Apple shares soar despite 17% drop in iPhone revenue

Apple shares soar despite 17% drop in iPhone revenue
Apple reported today that it barely topped Wall Street estimates for iPhone and Services revenue during its fiscal second quarter, which ran from January through March. The company took in $31.05 billion from sales of its smartphones during the quarter, barely topping the $31.03 billion that Wall Street expected. Since the end of the fiscal fourth quarter, Apple has stopped revealing how many iPhone units were sold during the period. The revenue figure is a 17% decline from the same quarter last year

While iPhone sales have been struggling, Apple has been focusing on its Services business, which includes AppleCare, iTunes, the App Store, Apple Music, Apple News+, Apple TV+ and Apple Arcade (starting this fall). Apple has had a goal of reaching $50 billion in Services revenue, which would double the $25 billion it took in during fiscal 2016. For the fiscal second quarter of 2019, Apple generated $11.45 billion from the Services unit, its second largest and most profitable division. That not only topped the $11.37 billion that Wall Street was looking for, but it was also a 16% boost from the $9.85 billion that the Services unit brought in a year ago. By adding more subscription services such as Apple News+ and Apple TV+, the company is looking to take advantage of an installed base that is now numbered at 1.4 billion devices. Apple had 390 million paid subscriptions during the three months.

During the quarter, Apple garnered $4.87 billion in iPad revenue. That was a healthy and surprising 22% improvement from the $4 billion that the tablets brought in during the fiscal second quarter of 2018, and beat analysts estimate of $4.21 billion in sales. It also was the highest growth rate for the device in six years. The Wearables unit, which includes the Apple Watch and the AirPods wireless Bluetooth earphones, had $5.13 billion in revenue for the three month period. Last year, the division grossed $3.94 billion. That works out to a strong 30% year-over-year growth rate for the unit and easily topped the $4.79 billion that Wall Street was looking for.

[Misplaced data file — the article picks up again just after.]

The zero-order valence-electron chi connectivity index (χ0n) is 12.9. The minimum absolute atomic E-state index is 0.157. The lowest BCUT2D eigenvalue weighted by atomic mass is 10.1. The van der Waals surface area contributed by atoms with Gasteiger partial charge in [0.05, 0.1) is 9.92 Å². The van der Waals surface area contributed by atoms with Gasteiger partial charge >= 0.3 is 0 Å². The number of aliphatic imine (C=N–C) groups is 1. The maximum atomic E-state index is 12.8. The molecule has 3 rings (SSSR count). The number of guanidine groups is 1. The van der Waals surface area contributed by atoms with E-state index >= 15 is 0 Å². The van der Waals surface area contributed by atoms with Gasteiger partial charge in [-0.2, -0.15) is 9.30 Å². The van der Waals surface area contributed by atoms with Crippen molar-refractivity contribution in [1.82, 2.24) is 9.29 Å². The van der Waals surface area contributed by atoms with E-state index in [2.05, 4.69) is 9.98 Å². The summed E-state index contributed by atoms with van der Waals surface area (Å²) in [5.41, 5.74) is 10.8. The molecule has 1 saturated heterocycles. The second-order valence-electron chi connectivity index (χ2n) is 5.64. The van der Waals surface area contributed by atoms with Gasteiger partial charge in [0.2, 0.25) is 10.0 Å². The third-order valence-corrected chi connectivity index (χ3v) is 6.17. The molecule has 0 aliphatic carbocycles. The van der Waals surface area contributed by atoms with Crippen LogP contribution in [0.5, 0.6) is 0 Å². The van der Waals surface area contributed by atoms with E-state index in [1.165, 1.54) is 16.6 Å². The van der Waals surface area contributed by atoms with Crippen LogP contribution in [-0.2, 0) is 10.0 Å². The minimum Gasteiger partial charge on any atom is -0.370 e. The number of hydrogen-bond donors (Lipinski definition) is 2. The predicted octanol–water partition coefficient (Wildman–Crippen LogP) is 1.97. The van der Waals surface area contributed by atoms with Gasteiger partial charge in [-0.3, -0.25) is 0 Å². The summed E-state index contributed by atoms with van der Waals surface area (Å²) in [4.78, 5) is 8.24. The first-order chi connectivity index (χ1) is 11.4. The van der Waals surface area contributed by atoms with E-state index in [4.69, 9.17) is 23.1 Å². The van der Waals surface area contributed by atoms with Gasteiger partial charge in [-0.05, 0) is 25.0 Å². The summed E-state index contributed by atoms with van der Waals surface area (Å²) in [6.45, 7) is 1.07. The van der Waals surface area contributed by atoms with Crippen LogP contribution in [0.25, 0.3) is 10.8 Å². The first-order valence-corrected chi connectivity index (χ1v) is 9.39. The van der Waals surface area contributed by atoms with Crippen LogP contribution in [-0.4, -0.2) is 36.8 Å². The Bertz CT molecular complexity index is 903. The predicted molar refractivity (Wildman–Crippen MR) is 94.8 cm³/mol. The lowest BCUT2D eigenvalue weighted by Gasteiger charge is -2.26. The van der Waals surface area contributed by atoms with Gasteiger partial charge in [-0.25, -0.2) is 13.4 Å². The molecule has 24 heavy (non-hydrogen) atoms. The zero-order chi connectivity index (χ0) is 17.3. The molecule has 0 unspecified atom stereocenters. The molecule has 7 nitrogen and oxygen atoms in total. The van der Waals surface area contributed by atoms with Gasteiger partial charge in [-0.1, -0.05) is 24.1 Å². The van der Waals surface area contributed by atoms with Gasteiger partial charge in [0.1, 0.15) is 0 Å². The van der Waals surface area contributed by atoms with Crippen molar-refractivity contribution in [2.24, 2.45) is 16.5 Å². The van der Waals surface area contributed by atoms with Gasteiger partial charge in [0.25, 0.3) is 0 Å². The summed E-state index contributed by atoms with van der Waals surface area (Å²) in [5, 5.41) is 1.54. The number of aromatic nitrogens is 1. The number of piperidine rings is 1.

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With the problems that Apple has had in China, where it had to cut iPhone prices at the wholesale and retail levels, sales in the country declined from $13.02 billion to $10.22 billion. Sales rose slightly in the Americas and Japan while declining in Europe and Asia (minus China).

Overall, Apple earned $58.02 billion in the quarter, down more than $3 billion from the same quarter last year. While net income declined to $11.56 billion from $13.82 billion year-over-year, the $2.46 earnings per share figure topped Wall Street consensus forecasts by a dime.

Investors ate up the report, along with the news that the company raised its quarterly dividend by 5% to 77 cents a share. While Apple closed the regular trading day at $200.67 a share, down 1.9%, after the report was released the stock rose 4.8% or $9.61 to $210.28 a share. At that price, Apple is worth $987 billion and is closing in on a trillion dollar valuation for the second time.

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